If you have an interest in weight management and bariatric surgery, you may have the opportunity to lead and co-lead educational and cognitive-behavioral therapy groups for bariatric surgery candidates and post-surgical patients. You’ll also attend monthly multidisciplinary meetings and collaborate with the Geisinger Obesity Research Institute on a clinical research project — and potentially presenting at a national conference and/or publication.

Spine surgery and spinal cord stimulator evaluations

Geisinger is also a Center of Excellence for spine surgery and is widely recognized for ProvenCare Lumbar Spine, an innovative program that standardizes high-quality care and focuses on patient outcomes. Clinical health psychologists work closely with neurosurgery and pain medicine to identify patients who are most likely to benefit from spine surgery and spinal cord stimulator implants. They also coordinate interdisciplinary care with primary care providers, psychiatrists, physical therapists and other medical specialties.

All patients being considered for neuromodulation therapy (e.g., spinal cord stimulator) or for certain spinal procedures are referred for the presurgical psychological evaluation. This is an important opportunity for clinical health psychologists to provide patients education on the biopsychosocial model of pain and discuss behavioral pain management strategies that may be incorporated into their multidisciplinary treatment plan.

Like all aspects of behavioral pain services, data are collected. If you have a research interest in chronic pain and spine surgery, you’ll have an opportunity to create a clinical research project that could lead to a presentation at a national conference and/or publication.

Integrated primary care

As an intern, you will have the chance to spend at least six months, one to two days per week, in one of several Geisinger primary care clinics. Here you’ll provide brief behavioral intervention for a wide range of referrals, taking warm handoffs from primary care providers and collaborating with multidisciplinary teams. Given our aging and increasing chronically ill population, you will receive a number of health psychology referrals and have the opportunity to focus on health behavior change with patients.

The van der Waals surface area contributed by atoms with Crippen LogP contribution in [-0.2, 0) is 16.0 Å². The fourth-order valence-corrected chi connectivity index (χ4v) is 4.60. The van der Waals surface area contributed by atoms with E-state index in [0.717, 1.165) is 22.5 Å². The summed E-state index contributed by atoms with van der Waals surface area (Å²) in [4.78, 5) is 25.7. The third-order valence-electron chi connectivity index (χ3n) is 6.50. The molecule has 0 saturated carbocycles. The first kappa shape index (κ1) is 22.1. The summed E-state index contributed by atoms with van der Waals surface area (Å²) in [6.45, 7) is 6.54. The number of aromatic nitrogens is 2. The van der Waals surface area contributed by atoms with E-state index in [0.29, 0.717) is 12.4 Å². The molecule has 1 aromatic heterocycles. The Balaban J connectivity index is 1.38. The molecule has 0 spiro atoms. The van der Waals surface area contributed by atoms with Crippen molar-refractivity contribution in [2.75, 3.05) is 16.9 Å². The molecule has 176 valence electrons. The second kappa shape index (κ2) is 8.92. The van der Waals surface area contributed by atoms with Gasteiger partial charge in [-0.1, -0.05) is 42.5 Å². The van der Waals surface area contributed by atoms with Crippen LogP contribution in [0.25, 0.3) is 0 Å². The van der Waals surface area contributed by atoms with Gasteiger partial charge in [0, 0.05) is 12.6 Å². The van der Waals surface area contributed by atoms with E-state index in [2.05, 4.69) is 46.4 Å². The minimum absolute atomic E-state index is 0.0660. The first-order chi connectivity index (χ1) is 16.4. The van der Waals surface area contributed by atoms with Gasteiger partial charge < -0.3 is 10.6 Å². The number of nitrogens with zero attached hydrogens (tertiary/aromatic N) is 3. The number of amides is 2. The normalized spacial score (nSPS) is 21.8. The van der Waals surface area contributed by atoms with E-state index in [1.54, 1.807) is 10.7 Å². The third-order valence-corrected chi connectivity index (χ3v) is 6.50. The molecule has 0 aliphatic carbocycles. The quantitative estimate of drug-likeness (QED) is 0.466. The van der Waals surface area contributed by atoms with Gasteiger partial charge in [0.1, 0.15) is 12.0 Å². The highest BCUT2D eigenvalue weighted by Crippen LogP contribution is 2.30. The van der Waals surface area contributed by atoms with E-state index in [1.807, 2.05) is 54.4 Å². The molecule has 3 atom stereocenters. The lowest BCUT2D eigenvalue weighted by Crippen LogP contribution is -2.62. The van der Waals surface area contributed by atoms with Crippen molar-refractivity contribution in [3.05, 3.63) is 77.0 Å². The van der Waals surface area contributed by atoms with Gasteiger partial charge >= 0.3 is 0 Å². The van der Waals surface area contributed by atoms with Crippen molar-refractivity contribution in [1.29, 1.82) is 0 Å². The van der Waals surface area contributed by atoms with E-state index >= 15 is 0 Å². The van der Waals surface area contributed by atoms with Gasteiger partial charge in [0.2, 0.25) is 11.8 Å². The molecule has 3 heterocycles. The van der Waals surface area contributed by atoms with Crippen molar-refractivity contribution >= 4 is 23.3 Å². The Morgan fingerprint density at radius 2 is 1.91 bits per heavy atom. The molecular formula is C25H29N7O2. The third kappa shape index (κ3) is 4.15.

If you have a special interest in integrated primary care and/or population health, you can participate in ongoing innovative clinical research and quality initiatives designed to enhance care and access to behavioral services to all patients in our region.


Interns in the central region have the opportunity to do at least a six-month, half-day-per-week rotation in one of several multidisciplinary cancer clinics. These clinics begin with a multidisciplinary tumor board to review patients being seen in the clinic and are attended by psychologists, surgeons, pathologists, radiologists, nurses, radiation oncologists, medical oncologists and medical residents/students. Following the meeting, each patient consults with several relevant members of the team and is screened for mental health concerns that could impact treatment decisions or response to treatment.

Patients with positive scores on evidence-based screening tools or with other potential concerns based on chart review and team discussion will meet for a consultation with the psychologist or psychology intern, at which time psychoeducation, treatment recommendations and resources are provided to the patient and family as needed. Patients living locally and seeking a follow-up may be offered services in the brief outpatient therapy clinic or, if available, with our psychosocial oncology providers at the Henry Cancer Center in Wilkes-Barre, Pa.

If you have a strong interest in psychosocial oncology, you may request primary clinical placement in our Northeast Region, where you’ll have more opportunity to provide ongoing clinical care to people diagnosed with cancer and their caregivers under the supervision of Ashley Perez, PsyD. Interns in the northeast will work two days a week for a six-month rotation at the cancer center where they will see individual patients for brief, evidence-based intervention, participate in tumor boards, conduct bone marrow transplant evaluations and be available for warm handoffs from medical providers. Within this rotation, there is frequent opportunity for intern engagement with program development and quality improvement projects.

Interdisciplinary specialty care clinic